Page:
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Fame Junkies: The Hidden Truths Behind America's Favorite Addiction Paperback – January 3, 2008

4.4 out of 5 stars 35 customer reviews

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Editorial Reviews

From Publishers Weekly

Author and NPR commentator Halpern (Braving Home) takes a critical look at Americans' infatuation with fame and determines that fame is elusive, desirable—and also possibly addictive. Noting his own unglamorous background as a "parka-wearing, non-fiction writing, generally unslick guy from Buffalo," and boyhood fascination with the show Lifestyles of the Rich and Famous, Halpern then turns his attention to fans, wannabe celebs and the army of journalists, photographers and promoters sustained by the famous. So begins a journey on which the author crashes a cattle call sponsored by the International Modeling and Talent Association, parties with professional celebrity assistants and befriends Rod Stewart's most passionate follower. What Halpern discovers, aided by media experts and psychologists, not surprisingly addresses issues of technology, social power, self-esteem and prestige. The problem is that Halpern, like many of the experts he relies upon, reasons by analogy and ends mostly with speculation. Still, sobering bits come from reading that in 2004 the three major networks' nightly news shows allotted 26 minutes to the conflict in Darfur yet spent 130 minutes covering Martha Stewart's woes. Halpern concludes this engaging study with the obvious: "our obsession with celebrities isn't about them; it's about us and our needs." (Jan.)
Copyright © Reed Business Information, a division of Reed Elsevier Inc. All rights reserved. --This text refers to an out of print or unavailable edition of this title.

From Booklist

Warning: if you are a devoted viewer of Access Hollywood, or reader of Us Weekly, this may not be the book for you. Halpern, who reports on Hollywood for National Public Radio's All Things Considered, isn't interested in the -smiley-face, upbeat side of fame and fortune. He wants to tell us about the dark side of fame: the schools that teach you how to be a celebrity, the conniving parents behind the scenes, the greed and desperation and humiliation that go hand in hand with being famous. Beyond the celebrities themselves, he's interested in the fame addictions of regular people--the millions who watch American Idol or who seem to care what happens to Paris Hilton or Pamela Anderson. It's not exactly a pleasant book--most of the people in it are either deluded or just unlikable, although there are some shining lights--but the story is illuminating and, in places, shocking. As a cautionary tale, a warning that fame ain't all it's cracked up to be, it well may be indispensable. David Pitt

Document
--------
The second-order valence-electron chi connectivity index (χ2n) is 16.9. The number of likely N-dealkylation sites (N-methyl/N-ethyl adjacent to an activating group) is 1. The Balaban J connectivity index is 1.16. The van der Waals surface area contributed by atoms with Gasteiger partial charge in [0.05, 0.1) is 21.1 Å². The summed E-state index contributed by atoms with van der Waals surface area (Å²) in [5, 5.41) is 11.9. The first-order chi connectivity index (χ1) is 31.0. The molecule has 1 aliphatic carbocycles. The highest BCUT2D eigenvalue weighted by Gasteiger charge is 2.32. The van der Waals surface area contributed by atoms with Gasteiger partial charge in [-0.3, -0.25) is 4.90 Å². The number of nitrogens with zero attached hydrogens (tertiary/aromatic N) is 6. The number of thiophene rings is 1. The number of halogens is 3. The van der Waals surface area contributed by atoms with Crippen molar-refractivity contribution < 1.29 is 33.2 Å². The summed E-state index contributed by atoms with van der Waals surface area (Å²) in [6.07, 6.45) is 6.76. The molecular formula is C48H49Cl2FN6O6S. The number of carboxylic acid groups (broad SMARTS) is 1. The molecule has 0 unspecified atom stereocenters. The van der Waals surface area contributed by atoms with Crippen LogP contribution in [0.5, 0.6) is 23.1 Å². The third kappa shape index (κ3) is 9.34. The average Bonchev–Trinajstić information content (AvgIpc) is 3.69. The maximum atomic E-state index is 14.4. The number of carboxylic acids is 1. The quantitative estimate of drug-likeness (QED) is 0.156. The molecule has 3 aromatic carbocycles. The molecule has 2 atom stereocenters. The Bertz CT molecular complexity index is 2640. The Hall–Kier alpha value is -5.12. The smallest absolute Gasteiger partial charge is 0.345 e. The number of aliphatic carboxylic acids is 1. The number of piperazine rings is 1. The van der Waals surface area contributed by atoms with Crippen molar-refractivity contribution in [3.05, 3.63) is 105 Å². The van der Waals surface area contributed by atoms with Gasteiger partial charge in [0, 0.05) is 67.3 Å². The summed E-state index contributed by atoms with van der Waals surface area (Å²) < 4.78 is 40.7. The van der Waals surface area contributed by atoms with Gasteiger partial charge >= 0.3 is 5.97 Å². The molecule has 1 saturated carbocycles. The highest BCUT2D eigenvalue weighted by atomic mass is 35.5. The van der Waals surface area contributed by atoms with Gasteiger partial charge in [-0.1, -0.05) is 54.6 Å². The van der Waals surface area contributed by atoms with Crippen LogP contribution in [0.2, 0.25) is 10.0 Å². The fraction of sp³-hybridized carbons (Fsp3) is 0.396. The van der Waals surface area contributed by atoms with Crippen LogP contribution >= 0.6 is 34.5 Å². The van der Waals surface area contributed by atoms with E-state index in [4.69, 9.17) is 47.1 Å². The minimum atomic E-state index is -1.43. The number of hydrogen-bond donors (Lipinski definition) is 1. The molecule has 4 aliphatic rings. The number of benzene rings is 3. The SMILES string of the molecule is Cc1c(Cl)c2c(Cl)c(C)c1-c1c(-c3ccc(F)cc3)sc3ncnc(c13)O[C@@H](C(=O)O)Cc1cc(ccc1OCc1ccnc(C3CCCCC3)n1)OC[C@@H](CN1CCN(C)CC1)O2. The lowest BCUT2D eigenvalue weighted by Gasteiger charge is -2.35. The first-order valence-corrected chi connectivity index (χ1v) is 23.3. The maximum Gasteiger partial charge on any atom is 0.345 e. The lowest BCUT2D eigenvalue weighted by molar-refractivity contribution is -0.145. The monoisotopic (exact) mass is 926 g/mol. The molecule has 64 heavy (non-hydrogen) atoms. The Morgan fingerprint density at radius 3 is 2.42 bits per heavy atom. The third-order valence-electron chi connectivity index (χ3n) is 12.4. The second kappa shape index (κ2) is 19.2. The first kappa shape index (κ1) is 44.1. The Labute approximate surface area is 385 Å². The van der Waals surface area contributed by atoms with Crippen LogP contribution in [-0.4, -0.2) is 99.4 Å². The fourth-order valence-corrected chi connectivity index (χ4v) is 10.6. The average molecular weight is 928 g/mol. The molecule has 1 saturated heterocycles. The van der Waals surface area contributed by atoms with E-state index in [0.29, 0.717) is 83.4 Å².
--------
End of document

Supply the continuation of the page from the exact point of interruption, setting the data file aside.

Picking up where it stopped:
Copyright © American Library Association. All rights reserved --This text refers to an out of print or unavailable edition of this title.
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Product Details

  • Paperback: 226 pages
  • Publisher: Mariner Books; Reprint edition (January 3, 2008)
  • Language: English
  • ISBN-10: 061891871X
  • ISBN-13: 978-0618918713
  • Product Dimensions: 5.2 x 0.6 x 8 inches
  • Shipping Weight: 8.8 ounces (View shipping rates and policies)
  • Average Customer Review: 4.4 out of 5 stars  See all reviews (35 customer reviews)
  • Amazon Best Sellers Rank: #395,275 in Books (See Top 100 in Books)

Customer Reviews

Top Customer Reviews

Format: Hardcover
This is a terrific ,intelligently written exploration of our fame obsessed culture...Entertaining, engaging book that was simply hard to put down. I am a psychiatric nurse, and I really enjoyed authors' use of newer psychological theories to explain the fenomena of fame obsession.I am passing this book to my friends at work.
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Format: Hardcover
I picked this book up after seeing the long ABC 20/20 segment on it and was hooked within minutes. Jake Halpern unveils the strange and wild obsessions people have with fame. I read his previous book, Braving Home, as well, and immensely enjoyed his writing style. Just like Braving Home, Fame Junkies is a rollicking good read, with compelling characters, situations and insights. I couldn't put it down. Highly recommended.
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Format: Paperback Verified Purchase
Review by Jill Williamson

As a former fame junkie, the moment I saw this title, I had to buy this book. Nine years living in Burbank, California brought the reality close to home and I was SO over the fake "magic." If you think being famous will make fill your need for love or attention, it won't. It doesn't fill you. It never will. You'll always want more.

The book was fascinating. It covered three areas of fame: kids looking to get famous, celebrity assistants, and fans. None of this surprised me, really, but I'm glad someone put it in book form.